This guarantee of quick development has attracted China’s two e-commerce giants — Alibaba and JD.com — to investigate the startups in Southeast Asian nations. JD.com administrators as of late hinted that the organization is looking to grow topographically outside of China, and it’s supposed to be considering an investment in Indonesian e-commerce organization Tokopedia. In the meantime, Alibaba paid $1 billion a year ago for a controlling stake in Singapore-based Lazada, which claims an arrangement of mainstream online business destinations over the South East Asia.
What’s more, Alibaba is working to set up a “digital free trade zone” in Malaysia and has signed a MoU with the administration there and civil experts in the Hangzhou area of China to streamline cross-border trade between the two areas. Such actions from these two business leaders are pressuring other market players like Sea Ltd., an Indonesian e-commerce once in the past known as Garena that works a noteworthy e-commerce center, as of late raised $550 million to quickly extend its business in Southeast Asia before the Chinese giants turn out to be more rooted.
Southeast Asia is expected to achieve a double-digit growth over the next four years, with retail e-commerce sales in primary markets — Indonesia, Malaysia, the Philippines, Singapore, Thailand and Vietnam — tipped to more than double by 2020.
E-commerce in Asia appears to be mainly domestic, including in China and Japan, which have very high digital buyer penetration rates, but whose online purchases are mostly geared toward local merchants. While cross-border shopping is least common in Asia, China remains the most popular online shopping destination for global shoppers, accounting for 21% of the total, while Japan accounts for 4%. As regulatory and infrastructure bottlenecks are eliminated, it is estimated that cross-border B2C e-commerce sales in Asia and the Pacific will surpass Western Europe and North America by 2020.
With the region’s customers more engaged than ever in social networks and frontrunners in the adoption of mobile devices, cross-border commerce has been increasingly carried out via mobile devices such as smartphones. Mobile devices now make up over half of all web traffic and continue to grow in importance.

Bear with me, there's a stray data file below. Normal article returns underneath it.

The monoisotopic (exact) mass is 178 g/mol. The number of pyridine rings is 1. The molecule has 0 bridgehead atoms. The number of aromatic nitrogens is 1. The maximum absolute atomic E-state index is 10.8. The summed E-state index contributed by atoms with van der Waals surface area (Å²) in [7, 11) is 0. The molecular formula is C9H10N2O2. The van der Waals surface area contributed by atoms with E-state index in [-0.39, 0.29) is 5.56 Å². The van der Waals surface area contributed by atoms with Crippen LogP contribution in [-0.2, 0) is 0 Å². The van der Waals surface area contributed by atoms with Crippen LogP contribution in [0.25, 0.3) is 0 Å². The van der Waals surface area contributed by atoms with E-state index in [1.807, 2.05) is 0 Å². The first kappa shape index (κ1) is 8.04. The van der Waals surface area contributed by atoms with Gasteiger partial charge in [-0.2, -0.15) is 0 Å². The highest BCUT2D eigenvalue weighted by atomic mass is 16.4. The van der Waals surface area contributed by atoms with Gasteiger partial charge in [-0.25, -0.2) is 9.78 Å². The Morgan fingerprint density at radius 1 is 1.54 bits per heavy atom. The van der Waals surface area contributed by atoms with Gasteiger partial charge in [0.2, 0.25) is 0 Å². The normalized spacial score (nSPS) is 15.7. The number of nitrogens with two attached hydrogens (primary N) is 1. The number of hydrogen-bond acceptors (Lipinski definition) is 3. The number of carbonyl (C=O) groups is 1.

80 million website sessions and data related to €230 million worth of online revenue were analyzed by Wolfgang digital. They found that although mobile (phone and tablet) accounted for 59% of all sessions by device on e-commerce sites, these mobile browsers made up just 38% of revenue. Desktop was still dominating for conversion even though mobile browsing is the norm for research. The distinction was even bigger when it comes to high-cost purchases such as holidays. For online travel businesses, desktop made up just 41% of web traffic, but dominated sales, accounting for 67% of revenue.
Marketers need to stop thinking of ‘mobile users’ and ‘desktop users’ as different people. Because they’re not. The average household has 7.4 internet connected devices. A ‘mobile user’ one minute is a ‘desktop user’ the next. The distinction is entirely artificial. Mobile cross-border commerce in some markets, like China and Thailand, amounts to nearly half of purchases. The growth of mobile cross-border commerce is likely to accelerate and mobile devices are said to be the “biggest game-changer” for cross-border e-commerce.
E-commerce is a rapidly growing field which has to respond quickly to the latest trends. The low barriers to entry and the fact consumers can switch providers effortlessly means those that fall behind when it comes to customer experience and pricing strategy quickly loose out. Those in charge of developing e-commerce marketing strategy in 2017 should thus pay close attention to these major trends.
By Humneet KAUR